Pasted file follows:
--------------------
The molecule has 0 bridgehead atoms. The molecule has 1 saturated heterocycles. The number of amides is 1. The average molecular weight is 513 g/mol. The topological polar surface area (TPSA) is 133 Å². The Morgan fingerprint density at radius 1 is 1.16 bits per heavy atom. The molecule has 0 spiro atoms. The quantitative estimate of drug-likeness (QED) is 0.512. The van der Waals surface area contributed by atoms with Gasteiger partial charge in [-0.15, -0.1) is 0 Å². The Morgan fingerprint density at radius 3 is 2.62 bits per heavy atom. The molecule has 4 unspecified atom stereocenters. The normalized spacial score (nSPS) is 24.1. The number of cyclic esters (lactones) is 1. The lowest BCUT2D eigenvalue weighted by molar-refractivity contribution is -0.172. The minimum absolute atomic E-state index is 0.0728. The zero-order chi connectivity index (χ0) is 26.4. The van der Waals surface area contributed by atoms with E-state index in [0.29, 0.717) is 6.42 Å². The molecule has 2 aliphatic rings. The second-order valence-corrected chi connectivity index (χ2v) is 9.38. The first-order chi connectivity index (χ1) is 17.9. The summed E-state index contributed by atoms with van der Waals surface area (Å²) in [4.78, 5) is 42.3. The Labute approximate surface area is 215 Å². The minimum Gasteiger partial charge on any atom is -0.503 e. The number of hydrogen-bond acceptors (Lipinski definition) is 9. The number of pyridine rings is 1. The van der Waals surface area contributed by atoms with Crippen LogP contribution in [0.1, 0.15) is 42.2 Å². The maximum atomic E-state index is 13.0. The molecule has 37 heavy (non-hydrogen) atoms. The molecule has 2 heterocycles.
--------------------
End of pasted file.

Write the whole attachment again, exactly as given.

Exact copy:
The molecule has 0 bridgehead atoms. The molecule has 1 saturated heterocycles. The number of amides is 1. The average molecular weight is 513 g/mol. The topological polar surface area (TPSA) is 133 Å². The Morgan fingerprint density at radius 1 is 1.16 bits per heavy atom. The molecule has 0 spiro atoms. The quantitative estimate of drug-likeness (QED) is 0.512. The van der Waals surface area contributed by atoms with Gasteiger partial charge in [-0.15, -0.1) is 0 Å². The Morgan fingerprint density at radius 3 is 2.62 bits per heavy atom. The molecule has 4 unspecified atom stereocenters. The normalized spacial score (nSPS) is 24.1. The number of cyclic esters (lactones) is 1. The lowest BCUT2D eigenvalue weighted by molar-refractivity contribution is -0.172. The minimum absolute atomic E-state index is 0.0728. The zero-order chi connectivity index (χ0) is 26.4. The van der Waals surface area contributed by atoms with E-state index in [0.29, 0.717) is 6.42 Å². The molecule has 2 aliphatic rings. The second-order valence-corrected chi connectivity index (χ2v) is 9.38. The first-order chi connectivity index (χ1) is 17.9. The summed E-state index contributed by atoms with van der Waals surface area (Å²) in [4.78, 5) is 42.3. The Labute approximate surface area is 215 Å². The minimum Gasteiger partial charge on any atom is -0.503 e. The number of hydrogen-bond acceptors (Lipinski definition) is 9. The number of pyridine rings is 1. The van der Waals surface area contributed by atoms with Crippen LogP contribution in [0.1, 0.15) is 42.2 Å². The maximum atomic E-state index is 13.0. The molecule has 37 heavy (non-hydrogen) atoms. The molecule has 2 heterocycles.